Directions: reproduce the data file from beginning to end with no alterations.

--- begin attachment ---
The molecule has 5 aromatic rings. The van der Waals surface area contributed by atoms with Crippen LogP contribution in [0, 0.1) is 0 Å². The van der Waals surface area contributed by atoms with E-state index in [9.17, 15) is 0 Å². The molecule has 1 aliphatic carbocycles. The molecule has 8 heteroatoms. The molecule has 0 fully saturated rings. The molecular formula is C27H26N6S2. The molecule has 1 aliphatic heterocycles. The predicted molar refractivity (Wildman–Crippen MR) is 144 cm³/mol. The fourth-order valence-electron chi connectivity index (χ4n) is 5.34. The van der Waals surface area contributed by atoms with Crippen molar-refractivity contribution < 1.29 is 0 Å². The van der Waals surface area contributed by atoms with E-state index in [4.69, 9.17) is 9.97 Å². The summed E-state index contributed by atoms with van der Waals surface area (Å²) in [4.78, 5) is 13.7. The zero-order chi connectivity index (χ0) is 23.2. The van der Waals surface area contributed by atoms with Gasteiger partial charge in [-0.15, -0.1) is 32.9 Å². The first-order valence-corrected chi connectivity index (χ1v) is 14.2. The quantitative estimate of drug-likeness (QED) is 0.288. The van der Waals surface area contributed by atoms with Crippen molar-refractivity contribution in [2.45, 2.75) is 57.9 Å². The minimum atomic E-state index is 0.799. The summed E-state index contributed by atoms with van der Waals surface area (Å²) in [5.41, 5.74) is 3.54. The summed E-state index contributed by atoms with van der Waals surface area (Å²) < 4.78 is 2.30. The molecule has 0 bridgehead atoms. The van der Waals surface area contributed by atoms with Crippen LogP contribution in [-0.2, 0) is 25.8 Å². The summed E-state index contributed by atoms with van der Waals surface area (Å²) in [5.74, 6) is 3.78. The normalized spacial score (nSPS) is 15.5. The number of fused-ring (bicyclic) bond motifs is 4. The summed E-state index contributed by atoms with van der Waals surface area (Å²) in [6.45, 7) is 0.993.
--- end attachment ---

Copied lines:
The molecule has 5 aromatic rings. The van der Waals surface area contributed by atoms with Crippen LogP contribution in [0, 0.1) is 0 Å². The van der Waals surface area contributed by atoms with E-state index in [9.17, 15) is 0 Å². The molecule has 1 aliphatic carbocycles. The molecule has 8 heteroatoms. The molecule has 0 fully saturated rings. The molecular formula is C27H26N6S2. The molecule has 1 aliphatic heterocycles. The predicted molar refractivity (Wildman–Crippen MR) is 144 cm³/mol. The fourth-order valence-electron chi connectivity index (χ4n) is 5.34. The van der Waals surface area contributed by atoms with Crippen molar-refractivity contribution < 1.29 is 0 Å². The van der Waals surface area contributed by atoms with E-state index in [4.69, 9.17) is 9.97 Å². The summed E-state index contributed by atoms with van der Waals surface area (Å²) in [4.78, 5) is 13.7. The zero-order chi connectivity index (χ0) is 23.2. The van der Waals surface area contributed by atoms with Gasteiger partial charge in [-0.15, -0.1) is 32.9 Å². The first-order valence-corrected chi connectivity index (χ1v) is 14.2. The quantitative estimate of drug-likeness (QED) is 0.288. The van der Waals surface area contributed by atoms with Crippen molar-refractivity contribution in [2.45, 2.75) is 57.9 Å². The minimum atomic E-state index is 0.799. The summed E-state index contributed by atoms with van der Waals surface area (Å²) in [5.41, 5.74) is 3.54. The summed E-state index contributed by atoms with van der Waals surface area (Å²) < 4.78 is 2.30. The molecule has 0 bridgehead atoms. The van der Waals surface area contributed by atoms with Crippen LogP contribution in [-0.2, 0) is 25.8 Å². The summed E-state index contributed by atoms with van der Waals surface area (Å²) in [5.74, 6) is 3.78. The normalized spacial score (nSPS) is 15.5. The number of fused-ring (bicyclic) bond motifs is 4. The summed E-state index contributed by atoms with van der Waals surface area (Å²) in [6.45, 7) is 0.993.